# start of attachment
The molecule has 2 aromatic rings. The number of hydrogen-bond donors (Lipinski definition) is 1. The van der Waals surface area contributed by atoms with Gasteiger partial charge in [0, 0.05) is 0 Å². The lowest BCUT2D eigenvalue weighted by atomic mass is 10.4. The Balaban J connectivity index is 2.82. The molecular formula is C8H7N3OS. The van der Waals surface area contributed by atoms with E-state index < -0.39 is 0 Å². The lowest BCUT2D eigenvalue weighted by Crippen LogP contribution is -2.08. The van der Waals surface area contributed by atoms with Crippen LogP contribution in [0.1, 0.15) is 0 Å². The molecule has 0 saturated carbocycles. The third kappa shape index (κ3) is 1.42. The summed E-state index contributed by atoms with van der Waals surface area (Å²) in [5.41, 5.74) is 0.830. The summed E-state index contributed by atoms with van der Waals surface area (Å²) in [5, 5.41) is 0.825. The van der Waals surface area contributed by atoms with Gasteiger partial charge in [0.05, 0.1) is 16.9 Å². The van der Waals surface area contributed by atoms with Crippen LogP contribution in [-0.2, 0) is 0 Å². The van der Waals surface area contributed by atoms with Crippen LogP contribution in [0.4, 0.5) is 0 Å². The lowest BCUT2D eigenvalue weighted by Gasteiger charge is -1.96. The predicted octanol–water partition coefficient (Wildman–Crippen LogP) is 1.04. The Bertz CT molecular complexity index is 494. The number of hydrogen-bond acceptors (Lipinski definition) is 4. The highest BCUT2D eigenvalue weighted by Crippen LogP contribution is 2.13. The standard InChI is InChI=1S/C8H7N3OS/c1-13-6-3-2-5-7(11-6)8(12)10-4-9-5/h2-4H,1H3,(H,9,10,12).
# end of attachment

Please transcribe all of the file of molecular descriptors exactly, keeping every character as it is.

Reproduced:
The molecule has 2 aromatic rings. The number of hydrogen-bond donors (Lipinski definition) is 1. The van der Waals surface area contributed by atoms with Gasteiger partial charge in [0, 0.05) is 0 Å². The lowest BCUT2D eigenvalue weighted by atomic mass is 10.4. The Balaban J connectivity index is 2.82. The molecular formula is C8H7N3OS. The van der Waals surface area contributed by atoms with E-state index < -0.39 is 0 Å². The lowest BCUT2D eigenvalue weighted by Crippen LogP contribution is -2.08. The van der Waals surface area contributed by atoms with Crippen LogP contribution in [0.1, 0.15) is 0 Å². The molecule has 0 saturated carbocycles. The third kappa shape index (κ3) is 1.42. The summed E-state index contributed by atoms with van der Waals surface area (Å²) in [5.41, 5.74) is 0.830. The summed E-state index contributed by atoms with van der Waals surface area (Å²) in [5, 5.41) is 0.825. The van der Waals surface area contributed by atoms with Gasteiger partial charge in [0.05, 0.1) is 16.9 Å². The van der Waals surface area contributed by atoms with Crippen LogP contribution in [-0.2, 0) is 0 Å². The van der Waals surface area contributed by atoms with Crippen LogP contribution in [0.4, 0.5) is 0 Å². The lowest BCUT2D eigenvalue weighted by Gasteiger charge is -1.96. The predicted octanol–water partition coefficient (Wildman–Crippen LogP) is 1.04. The Bertz CT molecular complexity index is 494. The number of hydrogen-bond acceptors (Lipinski definition) is 4. The highest BCUT2D eigenvalue weighted by Crippen LogP contribution is 2.13. The standard InChI is InChI=1S/C8H7N3OS/c1-13-6-3-2-5-7(11-6)8(12)10-4-9-5/h2-4H,1H3,(H,9,10,12).